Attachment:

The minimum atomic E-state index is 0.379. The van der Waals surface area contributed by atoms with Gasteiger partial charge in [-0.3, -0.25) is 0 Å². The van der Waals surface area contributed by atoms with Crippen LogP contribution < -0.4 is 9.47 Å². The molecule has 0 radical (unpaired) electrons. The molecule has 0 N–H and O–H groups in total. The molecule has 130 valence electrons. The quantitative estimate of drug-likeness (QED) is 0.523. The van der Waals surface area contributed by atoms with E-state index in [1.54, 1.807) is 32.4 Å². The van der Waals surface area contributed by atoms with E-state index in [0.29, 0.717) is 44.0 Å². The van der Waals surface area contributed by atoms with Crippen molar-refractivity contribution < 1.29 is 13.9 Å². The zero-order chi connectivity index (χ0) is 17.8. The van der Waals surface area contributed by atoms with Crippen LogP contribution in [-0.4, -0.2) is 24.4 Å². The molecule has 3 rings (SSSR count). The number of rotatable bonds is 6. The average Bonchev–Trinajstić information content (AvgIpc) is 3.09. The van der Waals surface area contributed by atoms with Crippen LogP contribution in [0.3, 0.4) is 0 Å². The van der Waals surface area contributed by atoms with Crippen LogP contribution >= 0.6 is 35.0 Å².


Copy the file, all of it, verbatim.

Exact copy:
The minimum atomic E-state index is 0.379. The van der Waals surface area contributed by atoms with Gasteiger partial charge in [-0.3, -0.25) is 0 Å². The van der Waals surface area contributed by atoms with Crippen LogP contribution < -0.4 is 9.47 Å². The molecule has 0 radical (unpaired) electrons. The molecule has 0 N–H and O–H groups in total. The molecule has 130 valence electrons. The quantitative estimate of drug-likeness (QED) is 0.523. The van der Waals surface area contributed by atoms with E-state index in [1.54, 1.807) is 32.4 Å². The van der Waals surface area contributed by atoms with E-state index in [0.29, 0.717) is 44.0 Å². The van der Waals surface area contributed by atoms with Crippen molar-refractivity contribution < 1.29 is 13.9 Å². The zero-order chi connectivity index (χ0) is 17.8. The van der Waals surface area contributed by atoms with Crippen LogP contribution in [-0.4, -0.2) is 24.4 Å². The molecule has 3 rings (SSSR count). The number of rotatable bonds is 6. The average Bonchev–Trinajstić information content (AvgIpc) is 3.09. The van der Waals surface area contributed by atoms with Crippen LogP contribution in [0.3, 0.4) is 0 Å². The van der Waals surface area contributed by atoms with Crippen LogP contribution >= 0.6 is 35.0 Å².